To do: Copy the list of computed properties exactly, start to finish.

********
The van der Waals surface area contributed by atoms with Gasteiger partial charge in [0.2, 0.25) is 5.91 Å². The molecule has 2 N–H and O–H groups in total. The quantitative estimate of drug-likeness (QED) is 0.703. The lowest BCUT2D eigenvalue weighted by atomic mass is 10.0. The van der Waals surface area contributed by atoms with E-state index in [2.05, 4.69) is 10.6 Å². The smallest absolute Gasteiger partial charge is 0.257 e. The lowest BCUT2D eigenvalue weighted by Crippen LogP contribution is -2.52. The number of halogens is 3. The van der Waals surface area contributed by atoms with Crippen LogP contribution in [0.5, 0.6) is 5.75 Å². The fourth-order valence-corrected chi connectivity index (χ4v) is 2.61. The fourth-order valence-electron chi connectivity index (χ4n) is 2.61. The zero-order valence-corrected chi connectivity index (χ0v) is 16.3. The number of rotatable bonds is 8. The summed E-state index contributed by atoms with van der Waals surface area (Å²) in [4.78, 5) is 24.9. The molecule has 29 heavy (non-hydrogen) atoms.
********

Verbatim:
The van der Waals surface area contributed by atoms with Gasteiger partial charge in [0.2, 0.25) is 5.91 Å². The molecule has 2 N–H and O–H groups in total. The quantitative estimate of drug-likeness (QED) is 0.703. The lowest BCUT2D eigenvalue weighted by atomic mass is 10.0. The van der Waals surface area contributed by atoms with E-state index in [2.05, 4.69) is 10.6 Å². The smallest absolute Gasteiger partial charge is 0.257 e. The lowest BCUT2D eigenvalue weighted by Crippen LogP contribution is -2.52. The number of halogens is 3. The van der Waals surface area contributed by atoms with Crippen LogP contribution in [0.5, 0.6) is 5.75 Å². The fourth-order valence-corrected chi connectivity index (χ4v) is 2.61. The fourth-order valence-electron chi connectivity index (χ4n) is 2.61. The zero-order valence-corrected chi connectivity index (χ0v) is 16.3. The number of rotatable bonds is 8. The summed E-state index contributed by atoms with van der Waals surface area (Å²) in [4.78, 5) is 24.9. The molecule has 29 heavy (non-hydrogen) atoms.